Saturday, November 24, 2007

Moral Revolution? Do It

GOD help us! God have mercy on the Filipino people. The list of unresolved cases of social, economic and political concerns keeps piling up. Suicides and homicides have been committed because of extreme unresolved poverty—and these at a time when the peso is claimed to be gaining ground. How long have the poor to wait? And then the murder of a COMELEC official—at a time when COMELEC is facing renewal of its institution.

The alleged bribery of government officials, the deaths resulting from the explosion at the Glorietta and more rece3sntly the bomb explosion at the Batasan Pambansa: these are the social concerns and nagging issues that are crying our for solution and closure.

Add to this list the multi-million peso projects sprawling like white elephants because of substandard qualities and questionable arrangements.

These are not purely socio-economic issues. The Church’s social doctrine (Compendium 330-331) insists on their moral connotations. The relationship between morality and economics and poverty is necessary, intrinsic and reciprocal. On the one hand, it will be unfair to the victims if the real and ultimate culprits are not investigated and made to answer for their actions. On the other hand, each case carries a strong statement about the different levels of leadership as well as about the national state of affairs.

As a response to the state of moral bankruptcy in public life, of probably irremediable loss of credibility and trust, a call has been made for “moral revolution”. If only to stop our country from continuing to become a “social volcano” (Heaven help us!), we support the ideal of a “moral revolution”—moral transformation, moral renewal, moral reform. The CBCP has proposed it before in many ways through the years. And we would like to say it again. Nothing new, but the resolve may be.

We are consoled by the fact that some of our public officials and different sectors of civil society are seeing such a need for “moral revolution”. Sana magpatuloy ito…sana dumami pa ang bilang nila. May this attitude prevail…may the number of good-willed people increase. Not only investigations one after another. In our country where 57% are not affected by the gained power of the peso, where graft and corruption by the mighty in power and influence still hold sway, we are in search for people who would be humble, courageous and decided enough to do a Zacchaeus “Here and now I give half of my possession to the poor, and if I have cheated anybody out of anything, I will pay back four times the amount.” (Lk 19:8). This is the only violent revolution worthy of the name—it “kills” selfishness.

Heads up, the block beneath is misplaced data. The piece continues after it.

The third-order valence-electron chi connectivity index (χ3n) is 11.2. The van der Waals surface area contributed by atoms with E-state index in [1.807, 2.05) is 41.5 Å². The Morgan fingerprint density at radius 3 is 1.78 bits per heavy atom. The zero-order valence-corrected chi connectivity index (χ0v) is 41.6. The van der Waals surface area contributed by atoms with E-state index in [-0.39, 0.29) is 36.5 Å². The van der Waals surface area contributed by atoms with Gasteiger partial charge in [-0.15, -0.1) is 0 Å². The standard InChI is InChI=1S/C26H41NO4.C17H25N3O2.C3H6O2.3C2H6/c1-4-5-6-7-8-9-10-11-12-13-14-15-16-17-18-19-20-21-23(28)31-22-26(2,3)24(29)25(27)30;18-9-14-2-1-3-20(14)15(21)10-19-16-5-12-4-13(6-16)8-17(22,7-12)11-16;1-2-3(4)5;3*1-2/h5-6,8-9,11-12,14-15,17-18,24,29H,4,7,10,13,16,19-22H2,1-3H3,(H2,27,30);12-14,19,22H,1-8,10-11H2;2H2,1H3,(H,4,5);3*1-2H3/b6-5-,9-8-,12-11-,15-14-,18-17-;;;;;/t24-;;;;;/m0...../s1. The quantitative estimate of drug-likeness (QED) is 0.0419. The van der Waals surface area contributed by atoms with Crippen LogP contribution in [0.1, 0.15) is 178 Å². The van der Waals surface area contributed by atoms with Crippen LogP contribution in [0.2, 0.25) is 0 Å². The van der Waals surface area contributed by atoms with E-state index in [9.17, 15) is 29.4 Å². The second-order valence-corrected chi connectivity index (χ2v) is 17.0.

Let us do it. “To start this moral revolution, I must cease to be dishonest, unjust and unfair to my fellow Filipinos. I will tell and act on the truth that I confess or affirm. I will return what I have unjustly and deceitfully acquired. Only then can I ask pardon from God and the people I have wronged.” Speaking of reconciliation? This is!

+ANGEL N. LAGDAMEO
Archbishop of Jaro
CBCP President
November 24, 2007

2 comments:

pinoy said...

Moral revolution or moral recovery is quite elusive in our only Christian nation in Asia. Has the Church failed in building a moral foundation to lead us Filipinos on what is right and just? In spite of its strong influence, not just at the pulpit but even on our political life, the Church was unable to lead its people to the righteous path. Why? Because the Church has failed to capture the imagination of our people.

Going to Church and attending masses is just a routine among most Filipinos. More often than not, religion has barely influenced our behaviours. We often see public officials attending masses and yet we suspect corruption from these officials. But it in not only the public servants who are guilty. It is also us the public. If we as a people, will only practice what the Church teaches, we may not be in this quagmire we are in now. We will not cheat on our taxes. We will follow the traffic rules. We will be more frugal and practice discipline. We will be more caring to others. We will not bribe our way out. We will reports wrong doings. We will return what is not ours. We will not sell our votes.

We have been a Christian nation for almost five centuries and yet we have not become an ideal Christian nation. The Church must also assess itself on where it has failed. Personally, my assessment is that, as I mentioned earlier, the Church has failed to capture the imagination of our people.

For moral recovery to happen, it has to be a collective experience. It must not be an isolated cases such as the Marikina or Naga phenomenon. Change can happen in this country if we do it collectively. We regularly read from the news on calls for moral recovery but unfortunately, there is not a single entity that takes up the challenge to truly push for such recovery. It is nothing but lip service and left to the readers on what they would do about the call.

My personal advocacy is good citizenship. What we need is a sustained and faceless campaign that will capture the imagination of our people in order to influence our collective mindset. We are all part of the problem We, then, should also be part of the solution.

domingo said...

I also pray that usurers (and they're everywhere) will do a Zacchaeus and pay back even one-tenth of the amount of interest they have unjustly acquired.